The National Retail Federation (NRF) remains upbeat on the outlook for US consumer spending in 2019. The trade group forecasts that retail sales will rise between 3.8% to 4.4% this year, roughly in line with the annual pace of growth in recent history.
“We believe the underlying state of the economy is sound,” NRF President and CEO Matthew Shay said in a statement last week. “More people are working, they’re making more money, their taxes are lower and their confidence remains high.”
The strong gain in US payrolls in January certainly supports Shay’s optimism. As for the numbers directly linked with consumer decisions on spending, the first test of NRF’s optimism arrives on Thursday (Feb. 14), when the US Census Bureau publishes the December retail sales report, which was delayed due to the government shutdown. Economists are expecting a fractional 0.1% increase in the monthly comparison for the headline number, based on Econoday.com’s consensus forecast. Although that reflects a softer gain from the previous month’s 0.2% rise, the implied one-year trend outlook for December indicates an uptick to 4.2%, a touch faster vs. November’s year-over-year advance.
If the crowd’s forecast is right, the initial data will fall in line with NRF’s outlook. Estimates for spending by Customer Growth Partners, a research firm, suggest as much.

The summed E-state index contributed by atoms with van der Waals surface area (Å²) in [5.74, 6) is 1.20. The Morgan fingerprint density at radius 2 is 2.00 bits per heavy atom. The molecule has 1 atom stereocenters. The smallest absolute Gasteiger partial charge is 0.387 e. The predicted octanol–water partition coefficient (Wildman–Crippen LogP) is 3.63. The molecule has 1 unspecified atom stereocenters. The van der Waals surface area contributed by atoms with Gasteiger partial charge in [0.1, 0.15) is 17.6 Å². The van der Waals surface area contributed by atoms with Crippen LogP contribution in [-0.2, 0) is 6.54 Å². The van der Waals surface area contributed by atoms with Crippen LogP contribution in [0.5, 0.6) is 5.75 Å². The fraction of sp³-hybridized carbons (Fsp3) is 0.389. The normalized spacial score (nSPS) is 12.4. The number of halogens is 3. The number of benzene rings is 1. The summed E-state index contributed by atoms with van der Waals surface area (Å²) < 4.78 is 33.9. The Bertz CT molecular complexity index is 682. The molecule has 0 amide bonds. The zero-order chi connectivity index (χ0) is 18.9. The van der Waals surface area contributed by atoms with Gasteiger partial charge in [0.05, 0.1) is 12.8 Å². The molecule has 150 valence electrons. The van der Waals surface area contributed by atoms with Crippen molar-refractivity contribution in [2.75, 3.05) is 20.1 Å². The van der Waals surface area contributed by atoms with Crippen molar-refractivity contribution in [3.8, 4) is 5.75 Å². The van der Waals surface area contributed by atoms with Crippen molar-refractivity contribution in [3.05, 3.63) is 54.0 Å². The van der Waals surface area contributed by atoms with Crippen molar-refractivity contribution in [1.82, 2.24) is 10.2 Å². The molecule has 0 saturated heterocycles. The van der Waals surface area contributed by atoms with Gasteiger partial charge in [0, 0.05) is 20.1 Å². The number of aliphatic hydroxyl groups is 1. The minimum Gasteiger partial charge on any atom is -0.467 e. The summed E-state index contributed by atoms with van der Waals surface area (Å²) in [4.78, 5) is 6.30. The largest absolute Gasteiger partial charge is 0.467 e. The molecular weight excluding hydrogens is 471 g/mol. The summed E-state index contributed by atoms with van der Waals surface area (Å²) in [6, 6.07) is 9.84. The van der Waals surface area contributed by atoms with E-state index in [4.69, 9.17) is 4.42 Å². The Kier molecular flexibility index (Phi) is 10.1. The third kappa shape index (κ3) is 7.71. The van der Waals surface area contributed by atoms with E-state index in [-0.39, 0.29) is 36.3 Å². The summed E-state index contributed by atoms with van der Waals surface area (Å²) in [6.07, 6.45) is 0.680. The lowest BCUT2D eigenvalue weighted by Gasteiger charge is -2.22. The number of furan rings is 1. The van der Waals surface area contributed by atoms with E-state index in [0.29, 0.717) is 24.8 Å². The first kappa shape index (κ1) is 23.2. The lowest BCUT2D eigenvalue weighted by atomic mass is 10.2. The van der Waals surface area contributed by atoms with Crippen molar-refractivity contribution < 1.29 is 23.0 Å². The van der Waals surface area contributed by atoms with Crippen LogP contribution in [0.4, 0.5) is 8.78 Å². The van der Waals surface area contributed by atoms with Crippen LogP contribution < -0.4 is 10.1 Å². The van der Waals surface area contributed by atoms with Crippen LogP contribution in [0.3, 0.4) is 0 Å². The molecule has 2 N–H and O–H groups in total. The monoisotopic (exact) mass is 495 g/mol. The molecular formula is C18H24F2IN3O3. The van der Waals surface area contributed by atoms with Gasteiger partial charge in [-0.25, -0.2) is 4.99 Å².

“Unlike the debt-fueled bubble economy of the mid-2000s, today’s retail growth is based on strong fundamentals, suggesting that consumers — almost 70% of the economy — will continue healthy spending on a healthy pace at least through 2019,” CGP President Craig Johnson said in a statement recently.
The Capital Spectator’s projection for December’s year-over-year change in retail spending also points to a slight uptick in the growth trend, based on the point forecast via the average of nine forecasting models. According to this estimate, sales are on track to increase 4.4% for the year through December, modestly above the 4.2% gain in the previous month.
In short, this week’s December update on retail spending appears set to offer new support for expecting a moderate rate of growth in the upcoming fourth-quarter report on gross domestic product (which has been rescheduled for Feb. 28).
Recent estimates for Q4 growth reflect a downshift in output – the Atlanta Fed’s GDPNow model, for instance, is projecting a 2.7% gain (as of Feb. 6). Although that’s down from Q3’s 3.4% rise, the numbers generally continue to point to a softer but still healthy tailwind and Thursday’s retail sales data for December is expected to fall in line with that analysis.